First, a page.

|Cancer is a group of diseases characterized by either the runaway growth of cells or the failure of cells to die normally. Cancer can arise in any organ of the body and strikes one of every two American men and one of every three American women at some point in their lives.
Each year, nearly 1.4 million new cases of cancer are diagnosed in the United States, a figure that does not include the 900,000 cases of skin cancer diagnosed annually. Cancer is the second leading cause of death (after heart disease) in the United States, accounting for 560,000 deaths every year. While more than 3 million people are diagnosed with cancer around the globe each year, the figure most likely represents just a percentage of people who have the disease but remain undiagnosed due to decreased access to healthcare in different parts of the world.
There are more than 100 different varieties of cancer, which can be divided into six major categories. Carcinomas, the most common type of cancer, originate in tissues that cover a surface or line a cavity of the body. Sarcomas begin in tissue that connects, supports or surrounds other tissues and organs.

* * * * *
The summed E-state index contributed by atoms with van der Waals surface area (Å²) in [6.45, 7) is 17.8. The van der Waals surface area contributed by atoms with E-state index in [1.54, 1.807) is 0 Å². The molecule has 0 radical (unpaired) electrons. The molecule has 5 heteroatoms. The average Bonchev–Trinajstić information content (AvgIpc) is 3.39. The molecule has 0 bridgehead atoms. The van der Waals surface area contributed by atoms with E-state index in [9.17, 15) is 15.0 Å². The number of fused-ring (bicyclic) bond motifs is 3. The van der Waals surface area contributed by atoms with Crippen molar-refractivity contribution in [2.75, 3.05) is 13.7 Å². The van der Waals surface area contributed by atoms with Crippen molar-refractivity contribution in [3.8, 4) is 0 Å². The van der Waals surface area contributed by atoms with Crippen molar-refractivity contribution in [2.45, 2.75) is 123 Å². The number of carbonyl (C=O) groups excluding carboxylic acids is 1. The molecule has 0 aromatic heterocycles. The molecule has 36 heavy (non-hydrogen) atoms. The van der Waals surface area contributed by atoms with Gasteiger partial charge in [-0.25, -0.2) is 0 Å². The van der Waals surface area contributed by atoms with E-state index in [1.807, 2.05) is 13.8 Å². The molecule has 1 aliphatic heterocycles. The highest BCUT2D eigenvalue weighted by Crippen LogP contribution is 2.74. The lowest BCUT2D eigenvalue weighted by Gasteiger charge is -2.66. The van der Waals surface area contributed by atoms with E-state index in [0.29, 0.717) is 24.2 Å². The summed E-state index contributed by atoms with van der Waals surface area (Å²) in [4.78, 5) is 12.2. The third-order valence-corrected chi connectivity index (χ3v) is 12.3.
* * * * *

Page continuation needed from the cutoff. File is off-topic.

|Lymphomas are cancers of the lymph system, the circulatory system that bathes and cleanses the body's cells. Leukemias involve blood-forming tissues and blood cells. As their name indicates, brain tumors are cancers that begin in the brain, and skin cancers, including dangerous melanomas, originate in the skin. Cancers are considered metastatic if they spread via the blood or lymphatic system to other parts of the body to form secondary tumors.
Cancer is caused by a series of mutations, or alterations, in genes that control cells' ability to grow and divide. Some mutations are inherited; others arise from environmental factors such as smoking or exposure to chemicals, radiation, or viruses that damage cells' DNA. The mutations cause cells to divide relentlessly or lose their normal ability to die.
Despite the fact that the cancer mortality rate in the U.S. has risen steadily for the past 50 years, scientific advances appear to have begun to turn the tide. 1997 was the first year in the past half century in which fewer Americans died of cancer than the year before-the start of what researchers hope will be a long-term decline in cancer deaths.